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Walking the Walk with OTT – Teaching Walkthrus

This week’s mid-point transition for our Full time Associate Teachers is a great opportunity to revisit key learning and discuss how their understanding has evolved since September.  In yesterday’s curriculum session I was delighted to see copies of Tom Sherrington and Oliver Caviglioli’s Teaching Walkthrus out on tables around the room.  This is a text we give to all our Associate Teachers and their Mentors as it distils elements of excellent evidence-based practice into a five step visual description, accompanied by a short outline of the teacher’s role.  They are designed, in the words of the authors themselves ‘to make teaching know-how as accessible – and attractive – as possible.  They shorten the route to understanding.’  (Teaching Walkthrus, p12)

In September 2020 Tom Sherrington met with our own Matthew Coatsworth to record an OTT SCITT Podcast focusing on the book.  There was so much to discuss in this compact guide, that the conversation had to be split into two parts, with a second Podcast released in December.  These give a great insight into the thinking behind the Teaching Walkthrus, which now include three printed volumes and an online platform, with a Learning Walkthrus guide for students and parents due to arrive in March 2024.  Each volume is a treasure trove of essential summaries – I currently have post-it notes in Walkthrus on Building a Culture of Reading (Volume 3) and Diversity – Curriculum Building (Volume 2) amongst others.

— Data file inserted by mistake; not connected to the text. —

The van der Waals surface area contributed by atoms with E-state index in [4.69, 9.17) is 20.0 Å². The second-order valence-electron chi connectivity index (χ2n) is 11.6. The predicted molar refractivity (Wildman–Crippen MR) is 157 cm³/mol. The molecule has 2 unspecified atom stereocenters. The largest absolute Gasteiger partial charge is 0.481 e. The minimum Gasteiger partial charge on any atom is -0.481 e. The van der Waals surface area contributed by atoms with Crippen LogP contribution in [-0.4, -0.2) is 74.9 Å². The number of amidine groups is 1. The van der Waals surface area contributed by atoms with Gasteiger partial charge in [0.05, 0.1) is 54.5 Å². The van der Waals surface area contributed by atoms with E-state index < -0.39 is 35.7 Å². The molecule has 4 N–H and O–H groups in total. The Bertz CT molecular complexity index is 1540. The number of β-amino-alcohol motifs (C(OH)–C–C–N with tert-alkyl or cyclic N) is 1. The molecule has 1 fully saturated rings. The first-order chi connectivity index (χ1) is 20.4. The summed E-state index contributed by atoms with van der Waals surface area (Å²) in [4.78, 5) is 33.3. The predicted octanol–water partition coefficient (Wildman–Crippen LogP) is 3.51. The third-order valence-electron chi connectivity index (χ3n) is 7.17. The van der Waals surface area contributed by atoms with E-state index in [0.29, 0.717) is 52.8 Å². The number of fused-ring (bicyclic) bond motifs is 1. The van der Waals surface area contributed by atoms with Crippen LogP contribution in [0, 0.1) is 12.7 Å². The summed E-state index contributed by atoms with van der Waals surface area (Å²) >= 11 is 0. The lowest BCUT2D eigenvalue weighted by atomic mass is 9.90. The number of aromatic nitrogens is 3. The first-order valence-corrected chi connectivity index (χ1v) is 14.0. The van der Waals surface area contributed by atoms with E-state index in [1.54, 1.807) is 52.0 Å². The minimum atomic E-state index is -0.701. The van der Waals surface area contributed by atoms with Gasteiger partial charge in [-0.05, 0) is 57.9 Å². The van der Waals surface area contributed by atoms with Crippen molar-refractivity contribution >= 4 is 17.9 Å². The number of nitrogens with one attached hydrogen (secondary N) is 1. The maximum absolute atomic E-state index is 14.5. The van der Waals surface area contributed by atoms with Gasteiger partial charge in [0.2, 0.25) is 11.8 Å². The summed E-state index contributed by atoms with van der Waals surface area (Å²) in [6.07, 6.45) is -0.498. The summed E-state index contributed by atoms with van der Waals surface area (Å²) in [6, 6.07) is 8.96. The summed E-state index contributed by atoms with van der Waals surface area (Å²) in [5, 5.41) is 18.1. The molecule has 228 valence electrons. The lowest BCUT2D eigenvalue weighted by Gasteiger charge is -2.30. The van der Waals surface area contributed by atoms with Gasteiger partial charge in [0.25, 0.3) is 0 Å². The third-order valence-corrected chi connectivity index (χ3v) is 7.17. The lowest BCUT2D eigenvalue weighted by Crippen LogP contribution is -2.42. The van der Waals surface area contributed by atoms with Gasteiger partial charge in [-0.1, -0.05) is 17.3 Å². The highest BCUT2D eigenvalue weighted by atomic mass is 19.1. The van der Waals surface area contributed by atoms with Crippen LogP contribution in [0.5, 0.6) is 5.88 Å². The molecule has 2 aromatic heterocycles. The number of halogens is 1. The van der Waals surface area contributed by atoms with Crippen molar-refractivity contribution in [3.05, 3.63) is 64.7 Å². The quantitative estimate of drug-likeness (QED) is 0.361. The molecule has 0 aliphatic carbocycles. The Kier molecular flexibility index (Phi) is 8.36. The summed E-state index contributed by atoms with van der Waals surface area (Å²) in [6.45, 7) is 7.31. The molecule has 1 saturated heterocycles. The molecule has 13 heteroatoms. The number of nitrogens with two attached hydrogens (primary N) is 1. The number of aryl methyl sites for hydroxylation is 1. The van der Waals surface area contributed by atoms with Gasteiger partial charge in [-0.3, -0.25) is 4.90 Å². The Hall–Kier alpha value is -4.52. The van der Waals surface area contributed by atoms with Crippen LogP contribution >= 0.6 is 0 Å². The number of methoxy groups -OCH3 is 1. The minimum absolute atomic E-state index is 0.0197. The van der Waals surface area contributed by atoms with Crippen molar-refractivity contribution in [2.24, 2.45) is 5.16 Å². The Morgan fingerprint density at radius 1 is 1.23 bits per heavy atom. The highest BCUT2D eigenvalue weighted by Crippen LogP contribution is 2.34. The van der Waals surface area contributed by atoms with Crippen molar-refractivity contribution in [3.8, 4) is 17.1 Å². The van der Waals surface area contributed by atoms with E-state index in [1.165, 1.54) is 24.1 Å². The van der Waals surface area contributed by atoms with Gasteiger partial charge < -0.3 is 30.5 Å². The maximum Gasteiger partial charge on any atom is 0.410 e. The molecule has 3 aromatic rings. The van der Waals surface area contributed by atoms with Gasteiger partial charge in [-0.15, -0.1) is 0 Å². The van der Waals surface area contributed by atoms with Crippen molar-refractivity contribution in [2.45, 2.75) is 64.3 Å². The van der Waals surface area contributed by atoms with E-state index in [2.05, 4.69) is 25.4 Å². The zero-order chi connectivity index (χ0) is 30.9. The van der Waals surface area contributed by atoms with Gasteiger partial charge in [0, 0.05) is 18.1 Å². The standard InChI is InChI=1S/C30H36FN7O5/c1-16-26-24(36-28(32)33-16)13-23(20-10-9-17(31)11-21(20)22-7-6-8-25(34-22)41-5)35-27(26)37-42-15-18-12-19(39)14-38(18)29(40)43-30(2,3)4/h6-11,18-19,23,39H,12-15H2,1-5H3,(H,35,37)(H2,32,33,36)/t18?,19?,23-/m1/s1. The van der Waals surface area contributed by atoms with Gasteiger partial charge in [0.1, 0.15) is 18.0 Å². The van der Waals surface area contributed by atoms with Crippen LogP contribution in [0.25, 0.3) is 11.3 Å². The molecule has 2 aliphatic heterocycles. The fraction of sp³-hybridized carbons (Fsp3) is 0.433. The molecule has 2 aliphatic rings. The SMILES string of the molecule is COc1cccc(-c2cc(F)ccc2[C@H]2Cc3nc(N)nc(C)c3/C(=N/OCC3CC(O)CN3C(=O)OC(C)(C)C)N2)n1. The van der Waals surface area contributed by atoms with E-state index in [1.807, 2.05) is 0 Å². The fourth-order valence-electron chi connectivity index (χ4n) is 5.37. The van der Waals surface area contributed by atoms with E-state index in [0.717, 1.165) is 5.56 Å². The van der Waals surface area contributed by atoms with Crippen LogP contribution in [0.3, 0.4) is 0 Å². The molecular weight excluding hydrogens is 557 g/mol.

One of the key features is the emphasis on revisiting and refining teaching techniques, which is such an essential part of our spiral curriculum, as well as crucial in becoming a reflective practitioner through every stage of a teaching career.  It is so effective at showing beginning teachers that aspects such as creating a positive and attentive learning environment are not just set in stone in the first few weeks, but are a long-term work in progress.  Sherrington and Cavigliogli have brought both their own experience and the wisdom of a wide range of experts in education to create these brilliant little books, summarised beautifully by John Tomsett as ‘essential reading for anyone, at any stage of their career, who wants to improve their practice.  I absolutely love it.’ (Teaching Walkthrus, p3) The SCITT Central Team wholeheartedly agree!  

Linda Hull OTT SCITT Primary Subject Specialist